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Photo Katie Burnett

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The Age of Continental Ingenuity

You can thank Prohibition for the birth of the Boulevardier.

 

Story by Ted Haigh

 

As the crocuses bloom and spring emerges, thoughts turn invariably to rebirth. In honor of such fancies, it seems appropriate to choose a cocktail from the years of national Prohibition. “Dr. Cocktail,” you ask, “don’t you mean the repeal of Prohibition … rebirth and all?”

 

Well, no. Before Prohibition, the cocktail had become something of a stuffed bird in a dusty cage. Ironically, the Volstead Act helped revive the American cocktail—it was handy to disguise otherwise unpotable hooch with preferable flavors and a pretty name. But Prohibition had also sent thousands of bartenders into a tailspin. Most had to find other work, since their profession had been summarily yanked from beneath them. An adventurous few expatriated themselves to Europe and made a name shepherding nascent Old World barmen through the craggy fields of cocktail creation.

 

New Yorker Harry McElhone was among the first to go. Robust, jolly, cigar-chomping Harry once helmed the bar at the Plaza Hotel in New York. By the time America went dry Harry had relocated, first to Ciro’s in London, then to its branch in Deauville, France, and finally to Paris with his own place, Harry’s New York Bar. There and in other American bars, he and other Yanks served the expected pre-Prohibition cocktails as well as new drinks—created with European ingredients never imagined back home and mixed with a lively continental ingenuity.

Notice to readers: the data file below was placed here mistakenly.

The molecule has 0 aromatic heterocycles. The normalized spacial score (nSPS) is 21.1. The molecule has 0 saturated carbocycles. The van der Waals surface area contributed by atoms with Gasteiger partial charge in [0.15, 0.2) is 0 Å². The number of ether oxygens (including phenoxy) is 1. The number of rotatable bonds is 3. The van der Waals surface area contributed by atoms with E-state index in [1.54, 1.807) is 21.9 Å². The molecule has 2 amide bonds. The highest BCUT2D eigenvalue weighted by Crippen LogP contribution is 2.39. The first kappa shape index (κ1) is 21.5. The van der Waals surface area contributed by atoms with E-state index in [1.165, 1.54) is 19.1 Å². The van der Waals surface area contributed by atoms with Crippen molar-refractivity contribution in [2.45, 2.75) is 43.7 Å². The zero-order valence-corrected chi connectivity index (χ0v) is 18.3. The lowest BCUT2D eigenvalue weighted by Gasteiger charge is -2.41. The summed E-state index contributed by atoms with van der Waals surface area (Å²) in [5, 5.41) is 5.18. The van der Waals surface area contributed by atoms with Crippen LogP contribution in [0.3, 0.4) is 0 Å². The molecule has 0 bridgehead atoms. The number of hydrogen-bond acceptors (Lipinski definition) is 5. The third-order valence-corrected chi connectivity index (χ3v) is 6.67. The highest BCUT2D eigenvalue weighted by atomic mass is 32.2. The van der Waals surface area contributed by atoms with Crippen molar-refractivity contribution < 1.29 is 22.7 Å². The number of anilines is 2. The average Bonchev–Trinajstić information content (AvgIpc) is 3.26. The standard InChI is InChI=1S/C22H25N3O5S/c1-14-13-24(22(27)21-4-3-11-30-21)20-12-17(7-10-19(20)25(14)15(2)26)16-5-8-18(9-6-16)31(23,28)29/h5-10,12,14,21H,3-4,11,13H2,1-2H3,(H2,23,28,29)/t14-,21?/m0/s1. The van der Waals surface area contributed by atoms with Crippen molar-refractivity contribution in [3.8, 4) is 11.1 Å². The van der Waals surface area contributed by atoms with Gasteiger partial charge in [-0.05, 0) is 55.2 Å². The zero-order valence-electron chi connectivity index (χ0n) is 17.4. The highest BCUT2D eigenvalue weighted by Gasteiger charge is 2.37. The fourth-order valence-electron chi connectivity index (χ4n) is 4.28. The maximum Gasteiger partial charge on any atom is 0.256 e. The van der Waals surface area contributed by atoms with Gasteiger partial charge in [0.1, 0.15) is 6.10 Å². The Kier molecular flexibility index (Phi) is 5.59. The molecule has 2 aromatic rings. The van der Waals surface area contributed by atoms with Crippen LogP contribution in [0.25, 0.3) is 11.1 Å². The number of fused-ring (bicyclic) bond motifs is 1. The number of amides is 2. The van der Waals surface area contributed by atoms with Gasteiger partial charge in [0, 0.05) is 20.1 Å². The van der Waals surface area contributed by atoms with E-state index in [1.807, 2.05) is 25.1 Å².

One amply palatable drink of that milieu, The Boulevardier, appeared in Harry’s 1927 bar guide, Barflies and Cocktails. It was the signature drink of Erskine Gwynne, expatriate writer, socialite and nephew of railroad tycoon Alfred Vanderbilt. Gwynne edited a monthly magazine, a sort of Parisian New Yorker, named The Boulevardier. Here’s an adapted version of its namesake cocktail. Obviously, this is a Negroni with bourbon in lieu of gin. The Negroni, however, would not see print for another 20 years, and Americans had never heard of Campari in 1927.

 

The Prohibition men of the Bureau of Internal Revenue (today’s IRS)) were outraged by all the festive drinks and fun being had at their expense across the pond by Harry and his coterie. Some of the drinks would raise hackles to this very day. Arthur Moss, one of Harry’s literary accomplices, even wrote about a potent example containing the following: “One part pulque, two parts tequilla (sic), one part brandy and a dash of liquid marijuana; this … is guaranteed to put a tarantula to sleep for a year.”

 

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